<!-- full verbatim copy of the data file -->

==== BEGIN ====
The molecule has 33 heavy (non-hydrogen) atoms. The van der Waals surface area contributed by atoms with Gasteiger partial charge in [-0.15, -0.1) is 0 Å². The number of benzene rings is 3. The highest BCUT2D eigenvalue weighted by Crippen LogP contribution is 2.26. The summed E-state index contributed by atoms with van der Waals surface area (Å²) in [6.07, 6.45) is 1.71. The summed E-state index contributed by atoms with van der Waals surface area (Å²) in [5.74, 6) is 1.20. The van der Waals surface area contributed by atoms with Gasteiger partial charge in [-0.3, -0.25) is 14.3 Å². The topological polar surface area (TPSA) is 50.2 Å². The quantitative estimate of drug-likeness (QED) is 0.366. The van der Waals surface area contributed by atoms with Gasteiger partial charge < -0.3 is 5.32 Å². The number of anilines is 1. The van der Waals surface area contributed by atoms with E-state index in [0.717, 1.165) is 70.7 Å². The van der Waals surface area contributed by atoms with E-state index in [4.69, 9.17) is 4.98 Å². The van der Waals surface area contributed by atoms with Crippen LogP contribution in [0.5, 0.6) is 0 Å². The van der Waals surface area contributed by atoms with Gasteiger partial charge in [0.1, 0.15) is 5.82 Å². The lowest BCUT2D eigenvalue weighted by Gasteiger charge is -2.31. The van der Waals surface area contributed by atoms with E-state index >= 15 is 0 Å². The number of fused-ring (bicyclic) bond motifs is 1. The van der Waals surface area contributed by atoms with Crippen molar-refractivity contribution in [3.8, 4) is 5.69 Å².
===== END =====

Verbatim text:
The molecule has 33 heavy (non-hydrogen) atoms. The van der Waals surface area contributed by atoms with Gasteiger partial charge in [-0.15, -0.1) is 0 Å². The number of benzene rings is 3. The highest BCUT2D eigenvalue weighted by Crippen LogP contribution is 2.26. The summed E-state index contributed by atoms with van der Waals surface area (Å²) in [6.07, 6.45) is 1.71. The summed E-state index contributed by atoms with van der Waals surface area (Å²) in [5.74, 6) is 1.20. The van der Waals surface area contributed by atoms with Gasteiger partial charge in [-0.3, -0.25) is 14.3 Å². The topological polar surface area (TPSA) is 50.2 Å². The quantitative estimate of drug-likeness (QED) is 0.366. The van der Waals surface area contributed by atoms with Gasteiger partial charge < -0.3 is 5.32 Å². The number of anilines is 1. The van der Waals surface area contributed by atoms with E-state index in [0.717, 1.165) is 70.7 Å². The van der Waals surface area contributed by atoms with E-state index in [4.69, 9.17) is 4.98 Å². The van der Waals surface area contributed by atoms with Crippen LogP contribution in [0.5, 0.6) is 0 Å². The van der Waals surface area contributed by atoms with Gasteiger partial charge in [0.1, 0.15) is 5.82 Å². The lowest BCUT2D eigenvalue weighted by Gasteiger charge is -2.31. The van der Waals surface area contributed by atoms with E-state index >= 15 is 0 Å². The number of fused-ring (bicyclic) bond motifs is 1. The van der Waals surface area contributed by atoms with Crippen molar-refractivity contribution in [3.8, 4) is 5.69 Å².